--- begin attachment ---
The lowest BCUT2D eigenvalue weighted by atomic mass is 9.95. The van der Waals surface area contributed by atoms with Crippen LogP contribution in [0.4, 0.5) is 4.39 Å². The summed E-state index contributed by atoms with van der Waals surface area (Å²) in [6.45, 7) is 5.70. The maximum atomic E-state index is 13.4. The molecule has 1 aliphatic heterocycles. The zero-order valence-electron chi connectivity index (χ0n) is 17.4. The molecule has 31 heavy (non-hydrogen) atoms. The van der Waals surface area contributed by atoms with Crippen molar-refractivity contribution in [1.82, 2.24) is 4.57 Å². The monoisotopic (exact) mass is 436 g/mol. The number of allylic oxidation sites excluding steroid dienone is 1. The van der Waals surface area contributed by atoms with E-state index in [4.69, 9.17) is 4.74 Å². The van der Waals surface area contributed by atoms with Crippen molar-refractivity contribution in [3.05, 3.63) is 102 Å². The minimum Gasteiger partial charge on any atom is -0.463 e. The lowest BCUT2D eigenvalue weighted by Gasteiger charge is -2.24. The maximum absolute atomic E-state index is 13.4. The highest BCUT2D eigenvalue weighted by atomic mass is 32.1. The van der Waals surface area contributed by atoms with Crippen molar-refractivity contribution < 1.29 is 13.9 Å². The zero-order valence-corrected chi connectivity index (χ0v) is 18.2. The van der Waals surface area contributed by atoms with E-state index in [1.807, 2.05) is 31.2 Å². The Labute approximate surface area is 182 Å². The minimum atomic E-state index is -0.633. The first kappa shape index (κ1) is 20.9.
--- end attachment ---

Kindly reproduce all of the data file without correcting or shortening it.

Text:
The lowest BCUT2D eigenvalue weighted by atomic mass is 9.95. The van der Waals surface area contributed by atoms with Crippen LogP contribution in [0.4, 0.5) is 4.39 Å². The summed E-state index contributed by atoms with van der Waals surface area (Å²) in [6.45, 7) is 5.70. The maximum atomic E-state index is 13.4. The molecule has 1 aliphatic heterocycles. The zero-order valence-electron chi connectivity index (χ0n) is 17.4. The molecule has 31 heavy (non-hydrogen) atoms. The van der Waals surface area contributed by atoms with Crippen molar-refractivity contribution in [1.82, 2.24) is 4.57 Å². The monoisotopic (exact) mass is 436 g/mol. The number of allylic oxidation sites excluding steroid dienone is 1. The van der Waals surface area contributed by atoms with E-state index in [4.69, 9.17) is 4.74 Å². The van der Waals surface area contributed by atoms with Crippen molar-refractivity contribution in [3.05, 3.63) is 102 Å². The minimum Gasteiger partial charge on any atom is -0.463 e. The lowest BCUT2D eigenvalue weighted by Gasteiger charge is -2.24. The maximum absolute atomic E-state index is 13.4. The highest BCUT2D eigenvalue weighted by atomic mass is 32.1. The van der Waals surface area contributed by atoms with Crippen molar-refractivity contribution < 1.29 is 13.9 Å². The zero-order valence-corrected chi connectivity index (χ0v) is 18.2. The van der Waals surface area contributed by atoms with E-state index in [1.807, 2.05) is 31.2 Å². The Labute approximate surface area is 182 Å². The minimum atomic E-state index is -0.633. The first kappa shape index (κ1) is 20.9.